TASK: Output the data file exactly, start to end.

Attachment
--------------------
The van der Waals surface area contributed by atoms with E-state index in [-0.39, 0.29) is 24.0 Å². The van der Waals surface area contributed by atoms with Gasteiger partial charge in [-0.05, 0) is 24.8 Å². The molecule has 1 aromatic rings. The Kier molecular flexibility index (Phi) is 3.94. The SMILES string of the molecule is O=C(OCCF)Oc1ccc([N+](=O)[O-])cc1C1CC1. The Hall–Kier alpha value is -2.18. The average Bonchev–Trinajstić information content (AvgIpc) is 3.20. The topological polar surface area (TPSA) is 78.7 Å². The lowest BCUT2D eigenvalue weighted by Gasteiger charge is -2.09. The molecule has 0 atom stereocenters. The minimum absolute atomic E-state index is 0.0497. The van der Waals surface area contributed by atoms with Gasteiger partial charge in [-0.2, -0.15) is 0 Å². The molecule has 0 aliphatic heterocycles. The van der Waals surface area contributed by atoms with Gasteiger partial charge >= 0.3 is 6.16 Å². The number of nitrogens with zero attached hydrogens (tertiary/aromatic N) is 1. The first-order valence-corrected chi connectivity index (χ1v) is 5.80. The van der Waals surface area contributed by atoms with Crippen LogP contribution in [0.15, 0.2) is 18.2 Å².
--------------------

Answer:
The van der Waals surface area contributed by atoms with E-state index in [-0.39, 0.29) is 24.0 Å². The van der Waals surface area contributed by atoms with Gasteiger partial charge in [-0.05, 0) is 24.8 Å². The molecule has 1 aromatic rings. The Kier molecular flexibility index (Phi) is 3.94. The SMILES string of the molecule is O=C(OCCF)Oc1ccc([N+](=O)[O-])cc1C1CC1. The Hall–Kier alpha value is -2.18. The average Bonchev–Trinajstić information content (AvgIpc) is 3.20. The topological polar surface area (TPSA) is 78.7 Å². The lowest BCUT2D eigenvalue weighted by Gasteiger charge is -2.09. The molecule has 0 atom stereocenters. The minimum absolute atomic E-state index is 0.0497. The van der Waals surface area contributed by atoms with Gasteiger partial charge in [-0.2, -0.15) is 0 Å². The molecule has 0 aliphatic heterocycles. The van der Waals surface area contributed by atoms with Gasteiger partial charge >= 0.3 is 6.16 Å². The number of nitrogens with zero attached hydrogens (tertiary/aromatic N) is 1. The first-order valence-corrected chi connectivity index (χ1v) is 5.80. The van der Waals surface area contributed by atoms with Crippen LogP contribution in [0.15, 0.2) is 18.2 Å².